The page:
There’s no easy way around this. The best advice is to set aside time in your schedule to work on this. Making phone calls, sending emails, and following up with them takes energy and time, and if you’re in the midst of a struggle, this will feel like the feather that breaks the camel’s back. So please be resilient, and keep at it. And, reach out to me or someone you trust.  Having a friend, who’s navigated the system, talk through it with you, is one way to calm some of that stress. It might not fix the issue, but it can help bring clarity. 

  • 3. Finding the right counselor is hard. 
  • A counselor/therapist isn’t like any other doctor. When it comes to other medical professionals, I can put up with just about anyone, as long as they do their job well. Not the case with a counselor. If I’m going to open up, I need someone I’m comfortable with. There’s no formula to determine if someone will be comfortable, which means the only way to find out, is to try. So not only do you have to navigate how you’re going to pay for it, and whether insurance covers it, but the first couple counselors you see might not even be the right fit… (which will feel like wasted money, it’s not). All of this only complicates your personal budget issues and the insurance process. This is yet another barrier to getting the help we need. 

    The best advice I can give us this: give yourself time. It might not feel like you have time, and if you’re in an emergency situation, stay with someone even if they aren’t the right fit. Most counselors are going to be good enough to get you to a more stable place. Once you’re there, you can start shopping around. But you can’t put this off forever. Finding the right fit can make all the difference. Don’t ever feel obligated to keep a counselor just because you’ve started with them. this is about you getting healthy, and you need to be assertive. Which leads to number four:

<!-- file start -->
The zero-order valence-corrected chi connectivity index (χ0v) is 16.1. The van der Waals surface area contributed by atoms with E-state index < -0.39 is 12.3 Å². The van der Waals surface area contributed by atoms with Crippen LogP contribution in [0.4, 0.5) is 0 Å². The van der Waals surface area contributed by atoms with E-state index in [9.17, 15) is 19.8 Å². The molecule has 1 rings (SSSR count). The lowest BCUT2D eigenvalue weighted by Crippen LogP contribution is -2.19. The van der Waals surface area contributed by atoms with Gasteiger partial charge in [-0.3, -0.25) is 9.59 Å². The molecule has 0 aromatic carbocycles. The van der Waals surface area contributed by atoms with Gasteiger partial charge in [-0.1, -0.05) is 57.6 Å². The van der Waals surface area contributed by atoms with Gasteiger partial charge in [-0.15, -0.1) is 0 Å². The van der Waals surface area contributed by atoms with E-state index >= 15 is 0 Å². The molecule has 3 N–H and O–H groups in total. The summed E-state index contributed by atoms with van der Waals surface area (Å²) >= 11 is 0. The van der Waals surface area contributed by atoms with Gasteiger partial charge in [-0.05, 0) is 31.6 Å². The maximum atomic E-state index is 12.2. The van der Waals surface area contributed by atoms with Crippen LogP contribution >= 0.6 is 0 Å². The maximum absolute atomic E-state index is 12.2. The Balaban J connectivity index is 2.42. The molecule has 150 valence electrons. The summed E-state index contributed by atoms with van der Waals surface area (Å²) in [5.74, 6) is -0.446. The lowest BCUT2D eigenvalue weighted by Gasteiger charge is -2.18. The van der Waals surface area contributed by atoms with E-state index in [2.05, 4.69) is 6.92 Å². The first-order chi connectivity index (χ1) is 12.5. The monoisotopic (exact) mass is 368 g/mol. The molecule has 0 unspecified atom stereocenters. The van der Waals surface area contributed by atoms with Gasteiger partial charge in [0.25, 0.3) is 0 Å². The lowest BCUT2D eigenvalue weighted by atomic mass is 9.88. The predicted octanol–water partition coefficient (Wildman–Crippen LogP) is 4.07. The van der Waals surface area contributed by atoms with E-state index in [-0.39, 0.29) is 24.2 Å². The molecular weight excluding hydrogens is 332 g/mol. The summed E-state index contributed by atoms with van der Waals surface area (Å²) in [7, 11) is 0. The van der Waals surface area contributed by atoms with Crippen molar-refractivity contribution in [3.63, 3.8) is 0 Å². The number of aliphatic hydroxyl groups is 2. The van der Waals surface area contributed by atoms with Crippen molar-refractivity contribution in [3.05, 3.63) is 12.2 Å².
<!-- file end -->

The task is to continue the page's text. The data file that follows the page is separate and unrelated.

• 4. It’s a terrible time to have to be assertive. 
  • If you’re having a hard time, and you’re like me, it’s the last season in your life where you feel empowered to be assertive. You’re seeking help; which means if we’re honest, we just want someone to fix our problems and tell us what to do. This might be what we want, but it’s not what we need. We need to be assertive. 

     I didn’t want the gender of my counselor to matter. As I strive to be more open-minded and respectful of all people in all kinds of professional positions, I wanted to be able to get help from whoever. So when I started this journey, I didn’t think it was appropriate to ask for a male counselor. The truth is, given what I was working through and where I’m at in my own journey, gender mattered to me. Things had to get pretty desperate for me before I finally asked someone, “Do you know of any male counselors I could see?” I was surprised how ok they were with that question. I was immediately recommended to someone, and it made all the difference. I had to learn that it takes being assertive.

    The barrier, of course is obvious: if you’re in the throes of struggle, and feeling down and out, being assertive might not feel like an option. 

    Maybe you don’t have the strength to be assertive. If so, start where you are. See anyone who will see you, but as you grow, step out and work towards finding the right person who can help you get to the next level. In other words, it’s going to take time. Which leads to number five.